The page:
`nonprimes`

effectively implements a heap, exploiting lazy evaluation.

## 2 Prime Wheels

The idea of only testing odd numbers can be extended further. For instance, it is a useful fact that every prime number other than 2 and 3 must be of the form 6*k* + 1 or 6*k* + 5. Thus, we only need to test these numbers:

primes :: [Integer] primes = 2:3:primes' where 1:p:candidates = [6*k+r | k <- [0..], r <- [1,5]] primes' = p : filter isPrime candidates isPrime n = all (not . divides n) $ takeWhile (\p -> p*p <= n) primes' divides n p = n `mod` p == 0

Such a scheme to generate candidate numbers first that avoid a given set of primes as divisors is called a **prime wheel**. Imagine that you had a wheel of circumference 6 to be rolled along the number line. With spikes positioned 1 and 5 units around the circumference, rolling the wheel will prick holes exactly in those positions on the line whose numbers are not divisible by 2 and 3.

A wheel can be represented by its circumference and the spiked positions.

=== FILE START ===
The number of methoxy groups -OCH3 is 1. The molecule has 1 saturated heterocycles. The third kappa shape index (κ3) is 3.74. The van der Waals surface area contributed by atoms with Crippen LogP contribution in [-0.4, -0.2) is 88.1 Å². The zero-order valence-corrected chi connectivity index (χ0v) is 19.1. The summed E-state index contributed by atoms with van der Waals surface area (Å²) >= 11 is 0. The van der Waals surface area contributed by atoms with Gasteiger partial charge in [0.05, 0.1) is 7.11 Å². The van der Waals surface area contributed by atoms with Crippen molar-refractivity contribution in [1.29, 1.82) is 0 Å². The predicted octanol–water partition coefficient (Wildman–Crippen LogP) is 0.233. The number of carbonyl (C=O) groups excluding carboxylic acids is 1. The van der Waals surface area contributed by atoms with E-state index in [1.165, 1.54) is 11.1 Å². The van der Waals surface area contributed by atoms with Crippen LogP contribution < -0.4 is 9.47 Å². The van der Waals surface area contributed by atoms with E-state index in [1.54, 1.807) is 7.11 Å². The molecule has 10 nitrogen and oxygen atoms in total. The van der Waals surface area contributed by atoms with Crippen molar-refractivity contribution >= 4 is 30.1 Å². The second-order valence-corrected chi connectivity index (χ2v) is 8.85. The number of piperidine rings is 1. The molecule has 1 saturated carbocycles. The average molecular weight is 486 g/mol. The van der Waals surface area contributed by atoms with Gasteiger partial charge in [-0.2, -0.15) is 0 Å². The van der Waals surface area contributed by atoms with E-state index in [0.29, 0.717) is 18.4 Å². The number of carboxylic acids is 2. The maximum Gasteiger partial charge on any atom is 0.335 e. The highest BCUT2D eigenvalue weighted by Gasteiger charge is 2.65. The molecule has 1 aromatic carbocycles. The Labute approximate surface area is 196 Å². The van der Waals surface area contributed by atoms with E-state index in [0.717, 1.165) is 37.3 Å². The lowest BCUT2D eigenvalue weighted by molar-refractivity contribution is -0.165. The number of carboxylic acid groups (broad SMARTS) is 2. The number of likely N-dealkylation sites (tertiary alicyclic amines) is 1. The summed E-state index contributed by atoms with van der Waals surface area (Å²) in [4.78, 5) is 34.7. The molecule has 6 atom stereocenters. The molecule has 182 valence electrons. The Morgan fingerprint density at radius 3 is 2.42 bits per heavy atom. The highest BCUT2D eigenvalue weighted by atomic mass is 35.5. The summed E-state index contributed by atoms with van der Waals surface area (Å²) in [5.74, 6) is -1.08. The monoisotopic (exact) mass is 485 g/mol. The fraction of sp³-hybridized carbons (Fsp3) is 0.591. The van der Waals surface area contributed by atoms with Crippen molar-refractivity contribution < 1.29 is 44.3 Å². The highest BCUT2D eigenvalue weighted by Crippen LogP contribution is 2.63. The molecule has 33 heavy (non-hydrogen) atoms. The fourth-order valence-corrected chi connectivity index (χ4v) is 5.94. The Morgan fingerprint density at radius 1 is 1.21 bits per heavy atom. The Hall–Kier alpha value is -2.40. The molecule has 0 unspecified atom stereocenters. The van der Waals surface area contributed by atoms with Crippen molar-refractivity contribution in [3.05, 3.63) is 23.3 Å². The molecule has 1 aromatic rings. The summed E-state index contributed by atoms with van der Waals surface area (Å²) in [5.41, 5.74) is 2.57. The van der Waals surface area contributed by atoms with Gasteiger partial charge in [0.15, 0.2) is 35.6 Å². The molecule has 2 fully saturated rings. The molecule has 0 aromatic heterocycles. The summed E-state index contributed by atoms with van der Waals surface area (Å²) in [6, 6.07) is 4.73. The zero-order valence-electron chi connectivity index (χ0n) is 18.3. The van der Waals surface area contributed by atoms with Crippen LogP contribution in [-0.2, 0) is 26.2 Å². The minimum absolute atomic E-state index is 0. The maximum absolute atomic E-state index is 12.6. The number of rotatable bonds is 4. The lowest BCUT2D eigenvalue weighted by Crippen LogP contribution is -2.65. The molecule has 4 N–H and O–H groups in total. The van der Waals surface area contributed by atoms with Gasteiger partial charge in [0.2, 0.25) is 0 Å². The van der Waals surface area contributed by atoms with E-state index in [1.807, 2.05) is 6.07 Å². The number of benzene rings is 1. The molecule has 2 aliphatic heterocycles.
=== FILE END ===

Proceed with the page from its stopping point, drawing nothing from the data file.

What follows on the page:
data Wheel = Wheel Integer [Integer]

We prick out numbers by rolling the wheel.

roll (Wheel n rs) = [n*k+r | k <- [0..], r <- rs]

The smallest wheel is the unit wheel with one spike, it will prick out every number.

w0 = Wheel 1 [1]

nextSize (Wheel n rs) p = Wheel (p*n) [r' | k <- [0..(p-1)], r <- rs, let r' = n*k+r, r' `mod` p /= 0]

mkWheel ds = foldl nextSize w0 ds

Now, we can generate prime numbers with a wheel that for instance avoids all multiples of 2, 3, 5 and 7.

primes :: [Integer] primes = small ++ large where 1:p:candidates = roll $ mkWheel small small = [2,3,5,7] large = p : filter isPrime candidates isPrime n = all (not . divides n) $ takeWhile (\p -> p*p <= n) large divides n p = n `mod` p == 0

It's a pretty big wheel with a circumference of 210 and allows us to calculate the first 10000 primes in convenient time.

A fixed size wheel is fine, but how about adapting the wheel size while generating prime numbers? See Euler's Sieve, or the functional pearl titled Lazy wheel sieves and spirals of primes for more.